The Plastic Hippo

July 18, 2014

Rump Parliament

Via independent.co.uk

Via independent.co.uk

Given the long history of British democracy, it is almost reassuring to know that politics in 1648 was just as sordid as politics in 2014.

At the end of the Second English Civil War, elements of the Long Parliament attempted to rehabilitate Charles I with the Treaty of Newport. The defeated and deposed king was at that point happy to sign anything that would save his skin. Oliver Cromwell and the New Model Army had other ideas and Thomas Fairfax organised a military coup with the intention of dissolving parliament and banging up the king on charges of high treason. Realising that this was a bit over the top even for 1648, Fairfax decided instead to purge parliament of any dissenters leaving only a bunch of yes men. Colonel Thomas Pride was tasked with rounding up the trouble makers and, as a result, gave history “Pride`s Purge” and the first Rump Parliament. To this day, a rump parliament is defined as a bunch of shysters left over after an actual parliament has lost any legitimacy. Welcome to 1648. (more…)

April 8, 2014

Miller`s tale

Image via telegraph.co.uk

Image via telegraph.co.uk

Regardless of hysterical media frenzy, the fate of the Secretary of State for Culture, Media and Sport remains completely and utterly inconsequential and even if Maria Miller resigns or is banished to wander the barren corridors of the Welsh Office in perpetuity, there are plenty of thieving hypocrites perfectly qualified to take her place.

With the entire disorder spectrum of the press screaming for her blood, poor Maria is clearly a victim of lynch mob rhetoric not experienced since England gave up playing cricket and we need to consider why she is being singled out as a fraudster when the majority of her fellow MPs consider embezzlement to be a legitimate second or, more usually, third job. Ah yes, of course, Leveson and press regulation. (more…)

March 26, 2014

Whatever happened to Paul Flowers?

Image via Parliament UK

Image via Parliament UK

The former Chairman of the Co-operative Bank and former Labour councillor and presumably still suspended Methodist minister might not be the brightest button in the box but perhaps the question that should be asked is whatever happened to Mark Hoban.

It is generally accepted that Paul Flowers is not a real banker in terms of qualification, experience or fitness for purpose but he has displayed the arrogance, denial and contempt that real bankers usually reserve for the real world. He is not the first or indeed the last banker to allegedly partake in recreational, if illegal, substances nor the first to relieve understandable stress by paying for the companionship of younger and considerably more attractive people who do not earn a living in the financial sector. His guilt, if fallibility is a crime, is based not just on his status as a man of God but also his gullibility in walking into an entrapment scenario worthy of George Michael and the Los Angeles Police Department.

(more…)

January 12, 2014

Reality and illusion

Filed under: Education,Health,History,Politics,Society — theplastichippo @ 4:34 am
Tags: , ,
M C Escher (1898 - 1972)

M C Escher (1898 – 1972)

Even after thousands and thousands of years during which lots and lots of very, very clever people tried to define reality, we are still no closer to a universal proof of anything; the only certainty is that nothing is certain.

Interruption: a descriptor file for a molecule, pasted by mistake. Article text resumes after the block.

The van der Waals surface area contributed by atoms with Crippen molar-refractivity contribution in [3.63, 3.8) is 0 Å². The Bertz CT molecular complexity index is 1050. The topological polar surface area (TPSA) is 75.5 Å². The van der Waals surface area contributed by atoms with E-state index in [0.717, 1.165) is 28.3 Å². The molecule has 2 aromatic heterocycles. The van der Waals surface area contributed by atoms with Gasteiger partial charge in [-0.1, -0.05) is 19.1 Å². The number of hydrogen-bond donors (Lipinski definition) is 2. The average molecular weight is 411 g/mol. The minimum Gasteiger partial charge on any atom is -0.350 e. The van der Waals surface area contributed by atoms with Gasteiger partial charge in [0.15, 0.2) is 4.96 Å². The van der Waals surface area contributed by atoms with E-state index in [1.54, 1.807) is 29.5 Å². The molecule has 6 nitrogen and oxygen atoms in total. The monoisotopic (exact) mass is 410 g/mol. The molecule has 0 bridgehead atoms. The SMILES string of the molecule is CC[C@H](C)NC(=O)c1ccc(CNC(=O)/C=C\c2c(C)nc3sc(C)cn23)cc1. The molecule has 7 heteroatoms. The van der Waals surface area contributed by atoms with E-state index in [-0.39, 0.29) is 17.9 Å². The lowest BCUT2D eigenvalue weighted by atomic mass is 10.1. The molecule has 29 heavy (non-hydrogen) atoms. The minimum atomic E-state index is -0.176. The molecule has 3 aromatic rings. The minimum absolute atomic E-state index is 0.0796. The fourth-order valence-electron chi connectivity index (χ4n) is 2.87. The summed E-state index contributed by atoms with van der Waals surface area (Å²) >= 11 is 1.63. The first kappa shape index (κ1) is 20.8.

Since the days of Plato, successive governments have understood that everything is open to interpretation and have carefully exploited the benefits of chaos theory whist simultaneously denying that chaos actually exists. Our current bunch of self-appointed masters having ditched any notion of logic applied to economic policy are now systematically working their way through the sum of human knowledge discarding most of it as being irrelevant.

The rules of valid reasoning, logical argument and proof based analysis no longer seem to apply and we now enter a period of history when reverse logic takes the place of actual fact. So when an A and E department in Belfast declares a major incident because it cannot cope with the numbers of people who require treatment, it is described by some talking head in a suit from the Northern Ireland Assembly as a “one off” and nothing to worry about. A major incident usually involves some traumatic event such as an aircraft no longer being an aircraft, a train that has decided not to be a train anymore or, given that particular part of the world`s unhappy history, a bloody big bomb going off. (more…)

November 16, 2013

Open goal

Screen grab via BBC parliament

Screen grab via BBC parliament

Imagine the managers of Manchester United and Chelsea deciding before a vital cup tie to play ten against ten and not field any goalkeepers. The resulting goal fest might delight match sponsors and broadcast sports media but the fixture could not under the current FA rules, be described as a game of football. As ridiculous as this appears, it is a common procedure in what is laughingly known as parliamentary democracy.

On Tuesday, the parliamentary Labour Party called an Opposition Day debate on Housing Benefit in an attempt to kick into touch the utterly vile and pernicious Bedroom Tax; a sanction designed specifically to punish people for being poor, vulnerable and disabled. As commendable and well-intentioned this enterprise by Labour might be, it was not considered an important enough issue to impose a three line whip and so the pairing system of House of Commons voting allowed MPs to be absent as long as an opposing MP wanted a day off as well. Out of a total of 650 elected representatives, 478 turned up to vote leaving 172 otherwise engaged and able to claim that the “pairing system” ensured that their potential vote was meaningless. (more…)

« Previous Page

Create a free website or blog at WordPress.com.